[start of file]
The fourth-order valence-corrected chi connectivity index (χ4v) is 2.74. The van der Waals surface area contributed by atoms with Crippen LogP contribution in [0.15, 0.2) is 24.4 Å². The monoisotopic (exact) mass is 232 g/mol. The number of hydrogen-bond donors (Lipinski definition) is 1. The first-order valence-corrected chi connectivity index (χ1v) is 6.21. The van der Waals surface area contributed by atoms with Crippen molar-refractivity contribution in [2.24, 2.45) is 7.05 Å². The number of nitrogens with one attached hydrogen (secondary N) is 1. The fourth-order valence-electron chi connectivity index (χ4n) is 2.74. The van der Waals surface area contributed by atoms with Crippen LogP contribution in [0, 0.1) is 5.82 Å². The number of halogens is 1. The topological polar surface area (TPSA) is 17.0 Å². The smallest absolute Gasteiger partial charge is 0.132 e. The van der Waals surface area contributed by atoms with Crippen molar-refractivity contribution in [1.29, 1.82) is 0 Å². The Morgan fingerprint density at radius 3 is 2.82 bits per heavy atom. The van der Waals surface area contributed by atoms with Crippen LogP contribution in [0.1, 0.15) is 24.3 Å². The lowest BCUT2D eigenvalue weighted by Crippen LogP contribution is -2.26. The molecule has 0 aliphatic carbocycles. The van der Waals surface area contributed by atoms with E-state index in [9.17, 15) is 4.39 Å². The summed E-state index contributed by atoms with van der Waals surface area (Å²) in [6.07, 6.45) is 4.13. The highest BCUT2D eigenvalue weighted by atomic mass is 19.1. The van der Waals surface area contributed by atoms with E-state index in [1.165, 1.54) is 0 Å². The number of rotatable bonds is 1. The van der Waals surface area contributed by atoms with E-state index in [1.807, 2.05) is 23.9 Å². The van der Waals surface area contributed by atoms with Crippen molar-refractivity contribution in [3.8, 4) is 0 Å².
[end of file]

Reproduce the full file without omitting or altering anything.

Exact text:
The fourth-order valence-corrected chi connectivity index (χ4v) is 2.74. The van der Waals surface area contributed by atoms with Crippen LogP contribution in [0.15, 0.2) is 24.4 Å². The monoisotopic (exact) mass is 232 g/mol. The number of hydrogen-bond donors (Lipinski definition) is 1. The first-order valence-corrected chi connectivity index (χ1v) is 6.21. The van der Waals surface area contributed by atoms with Crippen molar-refractivity contribution in [2.24, 2.45) is 7.05 Å². The number of nitrogens with one attached hydrogen (secondary N) is 1. The fourth-order valence-electron chi connectivity index (χ4n) is 2.74. The van der Waals surface area contributed by atoms with Crippen LogP contribution in [0, 0.1) is 5.82 Å². The number of halogens is 1. The topological polar surface area (TPSA) is 17.0 Å². The smallest absolute Gasteiger partial charge is 0.132 e. The van der Waals surface area contributed by atoms with Crippen molar-refractivity contribution in [1.29, 1.82) is 0 Å². The Morgan fingerprint density at radius 3 is 2.82 bits per heavy atom. The van der Waals surface area contributed by atoms with Crippen LogP contribution in [0.1, 0.15) is 24.3 Å². The lowest BCUT2D eigenvalue weighted by Crippen LogP contribution is -2.26. The molecule has 0 aliphatic carbocycles. The van der Waals surface area contributed by atoms with E-state index in [9.17, 15) is 4.39 Å². The summed E-state index contributed by atoms with van der Waals surface area (Å²) in [6.07, 6.45) is 4.13. The highest BCUT2D eigenvalue weighted by atomic mass is 19.1. The van der Waals surface area contributed by atoms with E-state index in [1.165, 1.54) is 0 Å². The number of rotatable bonds is 1. The van der Waals surface area contributed by atoms with E-state index in [1.807, 2.05) is 23.9 Å². The van der Waals surface area contributed by atoms with Crippen molar-refractivity contribution in [3.8, 4) is 0 Å².